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Cuomo: New COVID-19 cases falling but LI still with highest 7-day average

Gov. Andrew M. Cuomo on Sunday said the

Gov. Andrew M. Cuomo on Sunday said the state's overall rate of new COVID-19 cases continues a downward trend.   Credit: Office of Gov. Andrew M. Cuomo / Mike Groll

The rate of new COVID-19 cases statewide continues to fall after a post-holiday bump but Long Island still has New York's highest seven-day average of positive tests, Gov. Andrew M. Cuomo said Sunday.

There were 12,720 new positive cases of COVID-19 reported to the state on Saturday out of 249,955 test results for a daily positivity rate of 5.09%, Cuomo said in a statement. That figure includes 1,069 new cases in Nassau and 1,117 in Suffolk.

Long Island's seven-day average was 6.99% on Saturday, the highest of any region in the state, just above mid-Hudson's 6.85% and 6.74% in the capital region.

Meanwhile, the demand for vaccines in New York far outnumbers the doses that have been coming in from the federal government, Cuomo and other officials have repeatedly pointed out. While there is a large network of vaccination sites, several centers have shut down periodically due to lack of supply.

On Sunday, the state was poised to receive the rest of its week 6 allocation from the federal government, state officials said. The new allotment for week 7 is not expected until the middle of this week.

The governor continued an effort to reach out to communities of color, where many have expressed reluctance to get vaccinated despite being hit hard by the pandemic.

In pretaped remarks aired during services Sunday at houses of worship with large numbers of Black congregants — Bethany Baptist Church in Brooklyn, Mount Olivet Baptist Church in Rochester and The People’s AME Zion Church in Syracuse — Cuomo urged those watching to trust the vaccine.

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Echoing remarks he made Saturday at a public housing residence in Brooklyn, Cuomo said the pandemic exposed racial injustices in America, noting that Black people are twice as likely as white people to die from the virus.

"The COVID beast is still among us," Cuomo said in his pretaped remarks. "We now have a vaccine that will save lives, but it will only save lives if we take it."

Vaccines will be offered through churches, public housing, community groups and other ways to make sure they are equitably distributed, he said. Vaccine kits are being sent to eight additional churches and four New York City Housing Authority sites in an effort to vaccinate about 3,000 senior citizens and others eligible.

Two of those churches are on Long Island: Memorial Presbyterian Church in Roosevelt and St. Hugh of Lincoln Catholic Church in Huntington Station. The pop-up vaccination centers will open on Tuesday and appointments are being handled by the churches.

Both of the two COVID-19 vaccines currently approved require two doses. The Pfizer-BioNTech shots need to be administered about 21 days apart, and the Moderna vaccine about 28 days apart.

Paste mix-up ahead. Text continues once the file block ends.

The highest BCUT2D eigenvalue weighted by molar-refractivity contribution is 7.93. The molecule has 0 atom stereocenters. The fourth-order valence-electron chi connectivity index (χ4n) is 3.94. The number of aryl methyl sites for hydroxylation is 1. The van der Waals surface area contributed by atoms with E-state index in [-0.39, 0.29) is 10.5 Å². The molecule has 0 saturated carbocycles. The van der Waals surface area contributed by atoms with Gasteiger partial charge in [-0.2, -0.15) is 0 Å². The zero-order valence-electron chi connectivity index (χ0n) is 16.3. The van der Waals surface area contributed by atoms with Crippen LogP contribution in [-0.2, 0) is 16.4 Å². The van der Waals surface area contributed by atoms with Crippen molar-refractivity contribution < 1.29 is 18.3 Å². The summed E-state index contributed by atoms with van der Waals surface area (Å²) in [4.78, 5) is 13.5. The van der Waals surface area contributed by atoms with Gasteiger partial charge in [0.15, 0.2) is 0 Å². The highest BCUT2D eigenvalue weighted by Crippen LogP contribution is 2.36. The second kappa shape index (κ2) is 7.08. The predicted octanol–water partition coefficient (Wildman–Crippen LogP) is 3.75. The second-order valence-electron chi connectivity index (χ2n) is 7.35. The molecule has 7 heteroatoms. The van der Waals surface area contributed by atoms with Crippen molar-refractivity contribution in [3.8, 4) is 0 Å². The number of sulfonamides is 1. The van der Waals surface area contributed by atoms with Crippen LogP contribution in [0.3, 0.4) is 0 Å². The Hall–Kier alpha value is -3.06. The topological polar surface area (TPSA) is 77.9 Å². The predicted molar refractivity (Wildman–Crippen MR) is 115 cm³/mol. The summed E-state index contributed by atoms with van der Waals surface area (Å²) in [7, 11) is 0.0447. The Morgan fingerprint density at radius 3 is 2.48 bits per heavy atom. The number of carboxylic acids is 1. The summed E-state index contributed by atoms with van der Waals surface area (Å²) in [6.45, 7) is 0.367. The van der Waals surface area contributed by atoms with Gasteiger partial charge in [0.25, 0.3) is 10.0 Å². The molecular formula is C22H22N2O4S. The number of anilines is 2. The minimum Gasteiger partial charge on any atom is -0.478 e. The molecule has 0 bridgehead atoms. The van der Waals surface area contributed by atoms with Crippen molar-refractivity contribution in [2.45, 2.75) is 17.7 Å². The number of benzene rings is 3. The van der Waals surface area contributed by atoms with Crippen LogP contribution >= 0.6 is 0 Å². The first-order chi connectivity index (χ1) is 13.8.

New York has received 1.3 million first doses of the COVID-19 vaccine and administered 1.1 million as of Sunday, according to the state. Long Island has received 149,370 first doses and 144,508 have been administered though state and county sites, pharmacies and other centers.

More than 8,600 people are currently hospitalized due to COVID-19 across the state and 160 New Yorkers died due to COVID-19 on Saturday, state figures show. Patients in Nassau accounted for 11 of those deaths and 13 were in Suffolk.

Nassau County Executive Laura Curran said in a statement over the weekend: "The Nassau County Department of Health has been busy getting shots into arms as quickly as they arrive, and I will keep pushing for more vaccines until every resident who wants a vaccine is able to get it.""

Officials of the Lindenhurst School District informed parents Sunday that the Albany Avenue Elementary School will switch to all-remote learning on Monday because of the number of staff members who have been told to quarantine.

Overall, more than 1.3 million people in New York have tested positive for COVID-19 since the pandemic started and 34,069 have died. The number of positive cases across the United States has topped 25 million, according to the Coronavirus Resource Center at Johns Hopkins University of Medicine and over 419,000 U.S. deaths have been attributed to the disease.

Concerns about COVID-19 variants that are spreading overseas are prompting President Joe Biden to enact a new travel ban and revive an old one, according to published reports.

On Monday, Biden is expected to announce a new travel ban on most non-U.S. citizens who want to enter the United States and have recently traveled to South Africa. It could start as soon as Saturday. The news was first reported by Reuters.

He is also expected to reimpose a ban on most non-U.S. travelers from Brazil, Ireland, the United Kingdom and 26 other European countries that allow travel across open borders. Before he left office last week, former President Donald Trump took action to end the ban on non-U.S. citizen travelers from Europe and Brazil.

With Vera Chinese and The Associated Press.

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